Mind Map

Mind Map

© 2005, The Robert
McLaughlin Gallery

Mind Map is the fourth summer exhibition of young contemporaries held at The Robert McLaughlin Gallery since 2001: the inaugural Energy Implosions: The ( 905 ) Imagination was followed by Random Cities in 2003 and 2nd Site opened in 2004.   All of these group shows survey the creative efforts of early-career artists who share a geographic, as well as experiential affinity that overlaps in the Region of Durham.   Apart from having been born or raised in the same area, the artists also share an active studio practice that endures beyond their post-secondary art training.   In many cases, they have already developed an exhibition record that extends outside provincial and national boundaries.   As a programming event at The Robert McLaughlin Gallery, these exhibitions of young contemporaries celebrate a rendezvous--a homecoming of sorts.

Year by year, as the life-paths of these emerging artists intersect along with their studio offerings, each exhibition develops a distinct flavour or thematic vector.   Some prevalent veins in past exhibitions were themes of architectonic space, "nomadism", ecological and environmental issues.   Indeed, some of these considerations surface in the works of this year's exhibition.   But what proves most engaging with these non-themed, materially diverse exhibitions is how a distinct motif emerges ex post facto.   Mind Map is no exception.   In a word, the idea of estrangement recurs in varying degrees and forms through the works in this exhibition.   As observed by Svetlana Boym: "The practice of creative estrangement and meditation goes back to the Stoic philosophers... Estrangement is what makes art artistic; but by the same token, it makes life lively, and worth living.   Everyday life can be redeemed only if it imitates art, not the other way around."   1 The works of Myles Ross Bartlett, Holly de Bourbon, Sarah McDougall and Melissa Pauw interpret disconnection in all its shades, from solitude to anxiety, from the meditative to the neurotic.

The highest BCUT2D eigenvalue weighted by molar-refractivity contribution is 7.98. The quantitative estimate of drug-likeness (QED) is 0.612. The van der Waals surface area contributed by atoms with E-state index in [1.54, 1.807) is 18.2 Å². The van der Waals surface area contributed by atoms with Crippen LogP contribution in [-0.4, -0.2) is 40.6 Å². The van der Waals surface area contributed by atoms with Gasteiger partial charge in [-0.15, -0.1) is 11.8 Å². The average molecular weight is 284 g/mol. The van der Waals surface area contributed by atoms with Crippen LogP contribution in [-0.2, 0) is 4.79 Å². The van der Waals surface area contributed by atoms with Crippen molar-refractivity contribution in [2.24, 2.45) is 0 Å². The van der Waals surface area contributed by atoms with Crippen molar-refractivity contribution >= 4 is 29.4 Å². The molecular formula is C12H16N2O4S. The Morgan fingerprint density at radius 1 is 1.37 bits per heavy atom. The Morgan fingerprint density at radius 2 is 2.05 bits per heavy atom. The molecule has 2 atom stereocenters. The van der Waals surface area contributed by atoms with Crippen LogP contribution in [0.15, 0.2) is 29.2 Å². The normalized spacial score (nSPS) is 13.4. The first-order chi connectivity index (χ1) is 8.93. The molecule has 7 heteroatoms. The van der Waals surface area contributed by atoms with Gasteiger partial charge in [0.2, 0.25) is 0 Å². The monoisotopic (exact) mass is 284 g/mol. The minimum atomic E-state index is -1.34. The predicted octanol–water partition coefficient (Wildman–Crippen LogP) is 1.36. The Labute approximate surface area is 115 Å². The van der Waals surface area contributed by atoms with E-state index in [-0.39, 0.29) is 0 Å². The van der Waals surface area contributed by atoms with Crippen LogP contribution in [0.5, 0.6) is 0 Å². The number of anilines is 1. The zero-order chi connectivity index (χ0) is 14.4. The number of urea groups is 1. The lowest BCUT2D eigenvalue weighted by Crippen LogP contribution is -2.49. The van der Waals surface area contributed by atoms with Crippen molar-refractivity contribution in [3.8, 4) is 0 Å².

The suburban experience informs Sarah McDougall's work.   Her subject-matter is inspired by derelict structures in Claremont, Newcastle, Oshawa and Whitby, all sites in the Durham Region.   The artist ventures into the regional fringes with a camera, used to document the abandoned structures.   McDougall infiltrates a variety of structures: commercial ( Furnace ), domestic ( Trailer Fire, Claremont ) and institutional ( Whitby Psych, Front Entrance ).   This activity is associated with a growing sub-culture in contemporary archeology known as infiltration, urban exploration or simply urbex.   This kind of foray into abandoned sites comes with its inherent dangers including trespassing charges, guard dogs, structurally unsound floors and roofs, exposure to chemicals and other harmful substances, such as asbestos.   The risks are often worth the fascinating finds these adventures yield.   McDougall's images offer us a privileged glimpse into the normally unseen or off-limit margins of this region.   Her monochromatic paintings are second-generation images based on the black and white snapshots she takes on site.   The artist skillfully transcribes her photo-based imagery into paint.   This painstaking process is complicated by the turbid density and rectilinear complexity of each composition.   As a series, these interiors show shells of human activity; structures still haunted by the clutter of lived experience.   The most haunting is a small painting of a now defunct section of the Whitby Psychiatric Hospital.   A wall mural shows Winnie the Pooh knocked to the ground, almost echoing the overturned chair at the foreground of the picture.   McDougall's works show us what happens in our built environments once we leave.

Holly de Bourbon's paintings elicit an almost aural sensation.   Her densely patterned, fluid compositions stir up the warm sounds that emanate from vinyl recordings.   The painter's undulating, stream-of-consciousness designs evoke an ethos reminiscent of free-form jazz or the experimentation of the psychedelic era.   Here too, one is reminded of the bold floral and tribal prints worn in the 60s and 70s.   Formally and stylistically, however, the paintings stretch back to even earlier currents in twentieth century visual culture.   An eclectic range of art historical antecedents comes to mind, from Gustav Klimt and the Vienna Secessionists to the Art Deco canvases of Tamara de Lempicka.   De Bourbon's figure / ground relationships reveal the internal states of her female subjects.   In Shadow Self and Playing the Meridian, diaphanous fabrics, filigree and striated patterns envelop the figures as outward manifestations of interior emotional states.   This is taken further in another panel from this triptych, Photosynthesis.   In this painting we witness a pair of lungs of a woman who calmly holds her mouth open in a state of spiritual ecstasy, indicated by the halation emanating around her head.   A similar euphoric mood resonates in the sinuous sea of poppy bulbs that flow through Opiate.